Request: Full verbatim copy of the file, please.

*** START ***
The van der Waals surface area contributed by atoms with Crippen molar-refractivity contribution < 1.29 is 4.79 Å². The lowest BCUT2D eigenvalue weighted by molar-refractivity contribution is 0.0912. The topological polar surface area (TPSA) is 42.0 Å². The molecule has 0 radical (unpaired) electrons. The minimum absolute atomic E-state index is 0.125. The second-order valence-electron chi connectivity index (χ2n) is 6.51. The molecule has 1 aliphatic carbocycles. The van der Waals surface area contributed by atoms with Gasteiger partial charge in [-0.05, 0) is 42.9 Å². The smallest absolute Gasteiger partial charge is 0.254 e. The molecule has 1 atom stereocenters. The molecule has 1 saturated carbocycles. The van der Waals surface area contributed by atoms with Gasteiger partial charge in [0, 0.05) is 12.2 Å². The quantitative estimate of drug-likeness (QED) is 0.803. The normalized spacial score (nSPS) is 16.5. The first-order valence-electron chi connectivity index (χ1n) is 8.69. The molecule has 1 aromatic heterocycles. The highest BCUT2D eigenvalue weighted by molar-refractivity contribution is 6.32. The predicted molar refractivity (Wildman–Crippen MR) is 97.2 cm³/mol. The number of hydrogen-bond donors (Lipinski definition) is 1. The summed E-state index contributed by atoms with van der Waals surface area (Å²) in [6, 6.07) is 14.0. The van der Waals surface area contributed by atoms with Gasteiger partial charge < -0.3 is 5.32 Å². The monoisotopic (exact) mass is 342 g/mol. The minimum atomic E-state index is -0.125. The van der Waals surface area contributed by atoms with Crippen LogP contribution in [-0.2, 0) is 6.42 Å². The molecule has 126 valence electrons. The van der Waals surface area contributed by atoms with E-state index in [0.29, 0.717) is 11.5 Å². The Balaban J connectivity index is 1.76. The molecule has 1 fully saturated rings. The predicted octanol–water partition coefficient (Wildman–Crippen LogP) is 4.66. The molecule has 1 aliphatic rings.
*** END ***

The van der Waals surface area contributed by atoms with Crippen molar-refractivity contribution < 1.29 is 4.79 Å². The lowest BCUT2D eigenvalue weighted by molar-refractivity contribution is 0.0912. The topological polar surface area (TPSA) is 42.0 Å². The molecule has 0 radical (unpaired) electrons. The minimum absolute atomic E-state index is 0.125. The second-order valence-electron chi connectivity index (χ2n) is 6.51. The molecule has 1 aliphatic carbocycles. The van der Waals surface area contributed by atoms with Gasteiger partial charge in [-0.05, 0) is 42.9 Å². The smallest absolute Gasteiger partial charge is 0.254 e. The molecule has 1 atom stereocenters. The molecule has 1 saturated carbocycles. The van der Waals surface area contributed by atoms with Gasteiger partial charge in [0, 0.05) is 12.2 Å². The quantitative estimate of drug-likeness (QED) is 0.803. The normalized spacial score (nSPS) is 16.5. The first-order valence-electron chi connectivity index (χ1n) is 8.69. The molecule has 1 aromatic heterocycles. The highest BCUT2D eigenvalue weighted by molar-refractivity contribution is 6.32. The predicted molar refractivity (Wildman–Crippen MR) is 97.2 cm³/mol. The number of hydrogen-bond donors (Lipinski definition) is 1. The summed E-state index contributed by atoms with van der Waals surface area (Å²) in [6, 6.07) is 14.0. The van der Waals surface area contributed by atoms with Gasteiger partial charge < -0.3 is 5.32 Å². The monoisotopic (exact) mass is 342 g/mol. The minimum atomic E-state index is -0.125. The van der Waals surface area contributed by atoms with Crippen LogP contribution in [-0.2, 0) is 6.42 Å². The molecule has 126 valence electrons. The van der Waals surface area contributed by atoms with E-state index in [0.29, 0.717) is 11.5 Å². The Balaban J connectivity index is 1.76. The molecule has 1 fully saturated rings. The predicted octanol–water partition coefficient (Wildman–Crippen LogP) is 4.66. The molecule has 1 aliphatic rings.